Brannon Braga, writer and executive producer of the upcoming television series Terra Nova, which is about people who travel back in time, recently said that his show was not really science fiction, even claiming that it has less science fiction elements than the earlier seasons of Lost.
Really? A television series about people from the future who travel to a human colony in the prehistoric era? A series whose executive producer, Steven Spielberg, is responsible for some of the biggest science fiction movies of all time?
Oh, Terra Nova’s totally not a science fiction TV series.
This odd attempt to play down the science fiction elements of a show is nothing new in the television world.
For years, the producers of Lost denied that it was a science fiction program. It wasn’t until the fifth season, when the elements became too obvious to veil, that the producers admitted that the show had ventured into sci-fi territory.
“Sigh. I remember when we denied being a sci-fi show, too.”
It seems that these attempts to downplay or dispel any notion of a show containing science fiction elements are purely to attract a wider audience, as if the very idea of a show being science fiction is a mass deterrent. The growing number of shows denying the genre indicate that something about sci-fi does not sit well with those who work on the show, despite an overtly sci-fi subject.
Many creators are afraid that audiences will simply see an ad for their show and lump it among generic sci-fi. One problem many viewers and creators have is that they associate science fiction with the typical image of lasers, spaceships, aliens and other Star Trek/Star Wars-esque tropes, ignoring any other possibility for a sci-fi story. For some reason, Braga is afraid of Terra Nova being seen as just that.
For some reason, any show dealing with science fiction, fantasy or anything supernatural or speculative is filed under the sci-fi label. It’s a somewhat demeaning term, crowding all of those shows together. Is The X-Files the same show as Stargate: SG-1? No. Why, then, are they both put under the banner of genre TV?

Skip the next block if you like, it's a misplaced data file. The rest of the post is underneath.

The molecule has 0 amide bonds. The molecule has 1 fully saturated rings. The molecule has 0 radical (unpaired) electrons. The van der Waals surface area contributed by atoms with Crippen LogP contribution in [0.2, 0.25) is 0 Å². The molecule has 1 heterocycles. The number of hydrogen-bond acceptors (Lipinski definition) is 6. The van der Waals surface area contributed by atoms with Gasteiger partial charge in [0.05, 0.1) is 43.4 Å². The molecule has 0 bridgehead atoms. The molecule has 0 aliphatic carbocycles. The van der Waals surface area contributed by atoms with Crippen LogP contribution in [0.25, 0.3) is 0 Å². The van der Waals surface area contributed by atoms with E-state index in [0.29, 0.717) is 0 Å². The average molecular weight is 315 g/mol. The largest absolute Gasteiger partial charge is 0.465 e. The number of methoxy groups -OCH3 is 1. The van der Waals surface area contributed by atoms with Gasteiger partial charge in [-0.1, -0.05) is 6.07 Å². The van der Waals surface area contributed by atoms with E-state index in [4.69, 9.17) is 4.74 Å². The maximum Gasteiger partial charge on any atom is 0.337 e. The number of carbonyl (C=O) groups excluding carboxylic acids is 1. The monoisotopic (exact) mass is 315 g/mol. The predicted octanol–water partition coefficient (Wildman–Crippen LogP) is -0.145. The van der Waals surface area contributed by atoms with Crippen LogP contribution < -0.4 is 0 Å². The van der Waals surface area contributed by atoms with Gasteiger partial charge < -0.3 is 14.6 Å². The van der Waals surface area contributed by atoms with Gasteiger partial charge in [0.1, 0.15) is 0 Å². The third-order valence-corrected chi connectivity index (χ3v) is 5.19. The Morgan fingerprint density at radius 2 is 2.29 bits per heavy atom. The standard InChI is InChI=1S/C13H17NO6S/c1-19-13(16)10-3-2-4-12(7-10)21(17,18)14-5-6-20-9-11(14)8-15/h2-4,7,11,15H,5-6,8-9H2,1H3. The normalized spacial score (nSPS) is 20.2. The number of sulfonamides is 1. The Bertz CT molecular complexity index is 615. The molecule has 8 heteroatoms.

This fear and marginalization of “genre” shows seems to miss out on what science fiction does and why it’s popular in the first place. At its best, science fiction takes its protagonists into unfamiliar situations beyond the perceived normal, isolating the person and delving into what makes the human mind tick.
The seminal science fiction writer Isaac Asimov summed up science fiction’s potential rather well in The Encyclopedia of Science Fiction: “Individual science fiction stories may seem as trivial as ever to the blinder critics and philosophers of today — but the core of science fiction, its essence, the concept around which it revolves, has become crucial to our salvation if we are to be saved at all.”
What’s most perplexing about rejecting the sci-fi genre is that, at the same time, there are so many shows that are embracing their science fiction or fantasy elements.
Fringe, now in its third season, is based entirely on bizarre and fictional science elements. Other shows like V and the soon to be released Falling Skies, also produced by Spielberg, are based on the premise of an alien invasion. True Blood is one of the biggest shows on cable, and what is it about? Vampires and werewolves. And it’s still going strong even after the Twilight backlash kicked in.
Producers should not be afraid of the science fiction label. The success of some of these science fiction-embracing shows proves that audiences are open to a wider range of television than one might suspect.
Unfortunately, networks and television stations today do not appear to realize that. The disdain for “genre shows,” shows that are grounded in the fundamental tenents of their genre, is an odd bit of obliviousness, considering how many shows on the air today could be labeled as stale byproducts of their genre.
Right now there are innumerable television shows that fit neatly into one genre. There are reality shows, sitcoms, dramas, horror stories, “docu-soaps” and enough medical and police procedurals to drive a person mad.
That a show must deny its identity to today’s audience makes no sense.
How Terra Nova fares will depend on its acting, scripts and production, not its existence as a science fiction show. It’s time for those behind the wheel to realize that.
Nicholas Slayton is a sophomore majoring in print and digital journalism. His column, “Age of the Geek,” runs Fridays.